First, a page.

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137

You are battling the students' balancing act of their need to care about your subject and their need to get passing grades. Many students feel that: (Get it Wrong || Experiment) == (Failing Grade && Waste Time) As soon as a student feels that their time or grade is at risk, even for an interesting subject, they stop learning and jump straight to ...


131

I interact with high schoolers a lot, so I answer this question quite often. Keep in mind that 15 year olds are much easier to explain programming to than 50 year olds -- so you need not dumb things down or use far-fetched analogies. I usually start off with examples of what programs are: Apps like iTunes, Photoshop, Chrome, and games including console ...


124

I usually prescribe the same sequence for anyone who wants to learn programming. It's very theoretical, but it lays a good foundation. It should take three or four months of fulltime study, but programming isn't something you learn overnight. If you can't get through this sequence, you're not going to be able to program, so you might as well give up now. ...


120

You could present them a series of exercises, each one building on the previous while adding some extra element or twist to the problem, or investigating the issue from a different perspective, which reveals a weakness of the previous solution, requiring a new, different approach. This forces them to think about, analyse, modify and experiment with each ...


105

Directory / File structures are the best example of a use for recursion, because everyone understands them before you start, but anything involving tree-like structures will do. void GetAllFilePaths(Directory dir, List<string> paths) { foreach(File file in dir.Files) { paths.Add(file.Path); } foreach(Directory subdir in ...


88

Sorry, but I think your teachers are right. If you were developing software for a customer, and the customer or your boss requires you to use specific design patterns, I would definitely say that that was a big mistake. But there is a difference between class assignments and software development for a customer: both serve completely different purposes: If ...


74

Someone much wiser than I once said: The nun Wu Jincang asked the Sixth Patriach Huineng, "I have studied the Mahaparinirvana sutra for many years, yet there are many areas i do not quite understand. Please enlighten me." The patriach responded, "I am illiterate. Please read out the characters to me and perhaps I will be able to ...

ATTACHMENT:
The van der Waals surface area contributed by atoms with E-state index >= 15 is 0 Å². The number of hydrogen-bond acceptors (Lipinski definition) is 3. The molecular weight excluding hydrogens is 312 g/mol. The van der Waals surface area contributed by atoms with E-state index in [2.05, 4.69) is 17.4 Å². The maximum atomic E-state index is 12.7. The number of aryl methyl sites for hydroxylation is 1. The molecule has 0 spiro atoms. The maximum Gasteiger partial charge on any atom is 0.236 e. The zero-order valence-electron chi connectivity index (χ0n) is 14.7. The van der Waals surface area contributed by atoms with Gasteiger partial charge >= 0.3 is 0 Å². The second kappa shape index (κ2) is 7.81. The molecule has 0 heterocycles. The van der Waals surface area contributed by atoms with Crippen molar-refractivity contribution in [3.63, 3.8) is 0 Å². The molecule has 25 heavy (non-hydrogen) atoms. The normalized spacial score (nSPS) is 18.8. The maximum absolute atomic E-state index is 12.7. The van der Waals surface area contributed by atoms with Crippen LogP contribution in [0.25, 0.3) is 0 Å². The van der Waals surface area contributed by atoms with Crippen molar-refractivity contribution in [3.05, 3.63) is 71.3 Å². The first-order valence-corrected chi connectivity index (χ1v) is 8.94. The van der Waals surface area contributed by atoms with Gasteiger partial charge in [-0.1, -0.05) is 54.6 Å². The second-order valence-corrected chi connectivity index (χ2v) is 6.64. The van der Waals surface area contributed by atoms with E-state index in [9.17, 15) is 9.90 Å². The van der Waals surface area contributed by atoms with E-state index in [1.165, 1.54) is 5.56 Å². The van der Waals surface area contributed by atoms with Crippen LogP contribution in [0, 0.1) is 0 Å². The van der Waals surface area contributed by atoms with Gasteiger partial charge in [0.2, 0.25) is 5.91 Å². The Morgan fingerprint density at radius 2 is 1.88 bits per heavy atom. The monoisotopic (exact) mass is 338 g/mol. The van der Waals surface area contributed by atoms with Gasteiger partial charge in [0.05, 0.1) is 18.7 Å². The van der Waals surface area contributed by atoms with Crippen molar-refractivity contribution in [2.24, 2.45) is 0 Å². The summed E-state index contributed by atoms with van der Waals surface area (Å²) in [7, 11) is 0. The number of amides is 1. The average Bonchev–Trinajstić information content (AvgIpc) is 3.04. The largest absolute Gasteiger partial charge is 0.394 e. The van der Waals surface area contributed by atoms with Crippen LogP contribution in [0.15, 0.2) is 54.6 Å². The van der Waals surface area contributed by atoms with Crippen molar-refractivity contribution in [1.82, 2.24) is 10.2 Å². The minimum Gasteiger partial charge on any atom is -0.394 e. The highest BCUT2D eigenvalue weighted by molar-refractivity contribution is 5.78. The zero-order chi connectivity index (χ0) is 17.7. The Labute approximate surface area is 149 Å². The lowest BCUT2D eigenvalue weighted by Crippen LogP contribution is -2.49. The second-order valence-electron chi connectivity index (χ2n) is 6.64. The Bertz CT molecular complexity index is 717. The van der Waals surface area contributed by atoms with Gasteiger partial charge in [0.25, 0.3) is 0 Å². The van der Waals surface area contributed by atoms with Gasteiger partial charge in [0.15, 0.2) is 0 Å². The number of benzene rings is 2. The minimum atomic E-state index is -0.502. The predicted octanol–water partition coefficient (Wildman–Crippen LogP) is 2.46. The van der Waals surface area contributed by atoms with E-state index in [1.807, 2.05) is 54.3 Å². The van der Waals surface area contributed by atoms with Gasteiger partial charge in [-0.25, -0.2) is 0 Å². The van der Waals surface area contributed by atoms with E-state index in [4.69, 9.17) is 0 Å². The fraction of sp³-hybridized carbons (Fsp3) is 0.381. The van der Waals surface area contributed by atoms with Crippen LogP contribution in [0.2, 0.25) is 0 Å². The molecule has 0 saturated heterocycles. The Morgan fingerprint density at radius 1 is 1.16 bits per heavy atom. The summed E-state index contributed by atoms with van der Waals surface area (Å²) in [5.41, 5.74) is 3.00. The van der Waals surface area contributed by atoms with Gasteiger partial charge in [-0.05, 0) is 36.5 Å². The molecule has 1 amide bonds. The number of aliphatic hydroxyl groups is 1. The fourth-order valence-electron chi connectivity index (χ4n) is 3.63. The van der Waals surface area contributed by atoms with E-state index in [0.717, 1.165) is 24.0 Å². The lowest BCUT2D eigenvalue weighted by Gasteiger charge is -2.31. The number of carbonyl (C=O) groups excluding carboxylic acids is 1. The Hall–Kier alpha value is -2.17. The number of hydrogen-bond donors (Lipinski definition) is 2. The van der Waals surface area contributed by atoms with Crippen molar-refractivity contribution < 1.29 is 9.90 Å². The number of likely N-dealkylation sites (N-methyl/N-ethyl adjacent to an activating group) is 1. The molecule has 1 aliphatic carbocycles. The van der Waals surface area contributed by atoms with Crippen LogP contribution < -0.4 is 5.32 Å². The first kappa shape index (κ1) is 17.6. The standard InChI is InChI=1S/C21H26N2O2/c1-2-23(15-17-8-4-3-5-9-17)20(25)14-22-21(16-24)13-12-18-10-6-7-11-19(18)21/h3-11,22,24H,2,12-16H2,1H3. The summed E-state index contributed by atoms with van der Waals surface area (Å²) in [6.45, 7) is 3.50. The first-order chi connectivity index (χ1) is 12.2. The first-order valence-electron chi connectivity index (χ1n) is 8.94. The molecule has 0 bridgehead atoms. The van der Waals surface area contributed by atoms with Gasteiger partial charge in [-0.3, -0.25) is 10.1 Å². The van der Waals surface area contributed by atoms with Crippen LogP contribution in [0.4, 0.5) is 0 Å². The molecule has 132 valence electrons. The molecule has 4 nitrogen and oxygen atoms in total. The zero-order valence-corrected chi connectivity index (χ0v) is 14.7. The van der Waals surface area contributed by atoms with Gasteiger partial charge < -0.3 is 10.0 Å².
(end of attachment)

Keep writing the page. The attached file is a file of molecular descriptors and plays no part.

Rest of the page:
74

I explained it to my five year old with the following: Me: "You know how, in stories, people say magic words, and change things in the world?" Her: "Yeaaa?" Me: "That's what computer programming is." Her(quietly): "Wow." 15-30 minutes isn't enough to explain anything real, and explaining the underlying complexity is a sure way to make them run screaming. ...


72

To explain recursion, I use a combination of different explanation, usually to both try to: explain the concept, explain why it matters, explain how to get it. For starters, Wolfram|Alpha defines it in more simple terms than Wikipedia: An expression such that each term is generated by repeating a particular mathematical operation. Maths If your ...


57

A 15 years old person can understand any concept. I myself started programming at 14. (at school, many many years ago) 30 minutes is enough for a demo. Show her the magic of programming with something as widespread as a browser. Find a PC connected to the internet. (more fun if it's not yours, and even more if it's hers) Go to ...


52

I think that C++ may overwhelm your brother. Try with something simpler. I'd suggest this book http://inventwithpython.com/ From the preface I have more thanks for your interest and more apologies for this book's deficiencies than I can enumerate. My motivation for writing this book comes from a gap I saw in today's literature for kids ...


51

When it comes to 'very few rules', i would argue, Lisp or Smalltalk would win. The bare Syntax can be written on one beer tab. But in my experience, the simplicity of lisp and smalltalk does not mean they are simple to understand and easy to teach. While not the 'pure' way, in my experience the to-do-list-style of imperative languages is the easiest to ...


49

Look for things that involve tree structures. A tree is relatively easy to grasp, and the beauty of a recursive solution becomes apparent far sooner than with linear data structures such as lists. Things to think about: filesystems - those are basically trees; a nice programming task would be to fetch all .jpg images under a certain directory and all its ...


48

Well, recursion is actually pretty simple to grasp for kids. Don't try it with mathematics or whatever the other people here are suggesting. They are too young to understand it. It's too abstract and boring for them. Instead: Show them a picture of a painter who is painting a picture of painter who is painting a picture ... Something like this: There are ...